Clinton leaves 9/11 service early due to health complications

Jerrica Thomas, Staff Writer

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COLUMBIA, S.C. —- Presidential candidate, Hillary Clinton, 68, left a 9/11 memorial service early on Sept. 11  because of pneumonia and dehydration, according to Jonathon Martin and Amy Chozick of the New York Times.

Dr. Lisa R. Bardack, Clinton’s physician, confirmed at 5:16 p.m. that the candidate was diagnosed with pneumonia on Sept. 9, according to Meghan Keneally and Liz Kreutz of ABC News.

Politicians, including  presidential candidate Donald Trump, have been questioning Clinton’s health since her days as Secretary of State. In Dec. 2012, she suffered a concussion from fainting in her home, according to Corinne Cathcart of ABC News. Clinton had to wear glasses to cope with double vision for six months to recover.

Martin and Chozick of the New York Times reported in Jan. 2013 that doctors found a blood clot in her head during a doctor’s appointment. She had to stay in a hospital on blood thinners for days, according to Cathcart.

Presidents hiding health complications have been evident in the past. Franklin Delano Roosevelt’s polio left him unable to use his legs without leg braces. The press was not typically allowed to photograph Roosevelt in private moments because he was seen using a wheelchair, according to Brian Naylor of NPR.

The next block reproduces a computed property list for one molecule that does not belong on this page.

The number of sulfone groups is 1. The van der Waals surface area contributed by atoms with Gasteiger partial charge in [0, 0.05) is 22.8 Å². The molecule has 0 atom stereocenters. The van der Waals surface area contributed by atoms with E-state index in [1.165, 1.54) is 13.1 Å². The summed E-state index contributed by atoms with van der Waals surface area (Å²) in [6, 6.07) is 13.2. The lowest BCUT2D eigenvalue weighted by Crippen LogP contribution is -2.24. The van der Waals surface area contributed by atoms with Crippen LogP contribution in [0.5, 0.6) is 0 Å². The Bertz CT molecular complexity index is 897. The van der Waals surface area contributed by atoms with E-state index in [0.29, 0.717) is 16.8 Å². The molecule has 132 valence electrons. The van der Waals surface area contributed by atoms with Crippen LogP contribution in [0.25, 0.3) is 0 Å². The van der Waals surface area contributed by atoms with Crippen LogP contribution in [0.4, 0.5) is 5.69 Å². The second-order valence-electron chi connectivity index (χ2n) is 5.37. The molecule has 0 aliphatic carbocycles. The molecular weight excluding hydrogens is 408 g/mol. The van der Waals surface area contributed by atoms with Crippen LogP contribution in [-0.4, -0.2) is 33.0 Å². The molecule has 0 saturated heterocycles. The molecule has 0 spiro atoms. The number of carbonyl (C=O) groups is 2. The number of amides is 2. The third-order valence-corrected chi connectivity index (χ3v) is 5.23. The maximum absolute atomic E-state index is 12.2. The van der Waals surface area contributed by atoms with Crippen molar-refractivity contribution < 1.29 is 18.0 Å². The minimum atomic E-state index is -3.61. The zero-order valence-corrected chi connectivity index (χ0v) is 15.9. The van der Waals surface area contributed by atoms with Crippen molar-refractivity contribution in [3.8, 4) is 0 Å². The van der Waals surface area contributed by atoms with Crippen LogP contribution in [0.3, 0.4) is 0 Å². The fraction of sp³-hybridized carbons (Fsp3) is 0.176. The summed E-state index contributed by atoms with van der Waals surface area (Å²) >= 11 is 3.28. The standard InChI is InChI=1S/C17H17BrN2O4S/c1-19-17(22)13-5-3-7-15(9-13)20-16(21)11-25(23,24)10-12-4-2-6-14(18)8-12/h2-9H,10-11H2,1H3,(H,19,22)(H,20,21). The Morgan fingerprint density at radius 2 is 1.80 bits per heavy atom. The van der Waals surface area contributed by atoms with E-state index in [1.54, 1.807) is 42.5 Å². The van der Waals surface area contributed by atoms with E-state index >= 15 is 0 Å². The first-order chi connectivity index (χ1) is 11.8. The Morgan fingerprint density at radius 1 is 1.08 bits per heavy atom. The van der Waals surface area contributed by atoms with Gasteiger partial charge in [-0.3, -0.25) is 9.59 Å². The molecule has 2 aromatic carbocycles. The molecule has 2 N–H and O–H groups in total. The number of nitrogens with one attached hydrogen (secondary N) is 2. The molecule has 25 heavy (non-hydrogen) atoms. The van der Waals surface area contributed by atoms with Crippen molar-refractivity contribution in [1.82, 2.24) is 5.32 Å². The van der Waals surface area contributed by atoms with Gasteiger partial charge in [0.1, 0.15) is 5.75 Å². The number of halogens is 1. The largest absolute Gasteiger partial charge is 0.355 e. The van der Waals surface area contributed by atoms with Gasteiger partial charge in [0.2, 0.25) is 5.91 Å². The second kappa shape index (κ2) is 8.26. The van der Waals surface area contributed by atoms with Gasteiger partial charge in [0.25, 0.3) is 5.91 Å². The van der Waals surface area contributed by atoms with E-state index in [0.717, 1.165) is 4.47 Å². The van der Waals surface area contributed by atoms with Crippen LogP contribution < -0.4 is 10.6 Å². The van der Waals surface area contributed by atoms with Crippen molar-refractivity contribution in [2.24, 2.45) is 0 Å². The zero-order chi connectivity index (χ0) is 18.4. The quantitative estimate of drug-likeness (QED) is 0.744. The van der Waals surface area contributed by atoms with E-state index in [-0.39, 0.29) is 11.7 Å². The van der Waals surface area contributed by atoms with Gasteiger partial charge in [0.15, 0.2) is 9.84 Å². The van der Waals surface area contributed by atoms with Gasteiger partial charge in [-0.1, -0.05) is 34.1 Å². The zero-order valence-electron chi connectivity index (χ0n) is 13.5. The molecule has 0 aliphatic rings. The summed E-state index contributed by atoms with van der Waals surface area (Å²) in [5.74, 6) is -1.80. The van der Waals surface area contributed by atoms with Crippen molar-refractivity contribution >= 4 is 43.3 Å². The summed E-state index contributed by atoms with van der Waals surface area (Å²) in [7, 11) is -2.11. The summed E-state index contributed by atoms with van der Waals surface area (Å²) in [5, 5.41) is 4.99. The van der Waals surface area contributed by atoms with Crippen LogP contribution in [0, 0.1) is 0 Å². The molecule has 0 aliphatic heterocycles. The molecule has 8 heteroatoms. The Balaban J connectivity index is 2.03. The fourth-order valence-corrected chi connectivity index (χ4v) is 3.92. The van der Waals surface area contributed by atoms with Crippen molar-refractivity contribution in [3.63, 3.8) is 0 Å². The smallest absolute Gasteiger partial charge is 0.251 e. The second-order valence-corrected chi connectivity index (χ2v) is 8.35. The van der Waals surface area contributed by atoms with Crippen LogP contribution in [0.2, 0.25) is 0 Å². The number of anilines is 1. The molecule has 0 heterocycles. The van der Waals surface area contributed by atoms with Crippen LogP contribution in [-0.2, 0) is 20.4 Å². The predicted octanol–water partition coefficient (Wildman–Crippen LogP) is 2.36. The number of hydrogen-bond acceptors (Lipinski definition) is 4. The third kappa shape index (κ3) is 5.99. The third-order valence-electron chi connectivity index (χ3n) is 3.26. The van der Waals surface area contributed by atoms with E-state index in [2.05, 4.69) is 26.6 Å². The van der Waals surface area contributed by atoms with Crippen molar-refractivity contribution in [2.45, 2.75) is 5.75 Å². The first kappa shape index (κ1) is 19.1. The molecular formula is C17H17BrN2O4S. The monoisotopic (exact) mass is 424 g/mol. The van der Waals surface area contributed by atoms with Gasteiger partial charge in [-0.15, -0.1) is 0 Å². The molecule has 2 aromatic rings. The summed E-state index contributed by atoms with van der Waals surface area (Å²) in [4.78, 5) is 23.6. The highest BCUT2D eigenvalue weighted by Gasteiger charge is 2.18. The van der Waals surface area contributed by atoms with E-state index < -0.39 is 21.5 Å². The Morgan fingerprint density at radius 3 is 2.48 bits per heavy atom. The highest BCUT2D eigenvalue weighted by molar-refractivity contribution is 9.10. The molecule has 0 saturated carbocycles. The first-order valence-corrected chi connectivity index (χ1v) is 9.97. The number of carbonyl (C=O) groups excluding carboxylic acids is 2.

“I don’t think it will ruin her chances of winning the presidency, but it will make people view her in a different light,” Melissa Polite, senior political science major, said.

Media and politics are questioning Clinton on why she would keep her health complications from the public and for how long? Clinton guarding her privacy has already created a cyclical relationship, which the media perceives as having something to hide, according to Matt Flegeheimer of The New York Times.

“She needs to be upfront and transparent about everything,” Christina Dunn, junior political science major,” said.

Trump revealed the results of a physical examination on the “Dr. Oz Show” on Sept. 15, according to Kate Reilly of Time magazine. If Trump were to be elected, he would be the oldest individual to be president after Ronald Reagan. Oz later made an appearance on the “Today” show discussing his interview with Trump.

“I’m ready to try to help give them some clarity to the health of the candidates,” Oz said.

The Clinton campaign released her medical records on Sept. 14, according to Lisa Hagen of The Hill. A CT scan on Clinton’s cough revealed small right middle-lobe pneumonia in her chest on Sept. 9, as reported by Heidi M. Przybyla of USA Today. Bardack explained Clinton’s seasonal allergies led to her diagnosis of pneumonia.  Clinton was prescribed the antibiotic Levaquin.

Other than the pneumonia case and an ear infection from Jan. 2016, Clinton is healthy enough to serve as president, according to Bardack.


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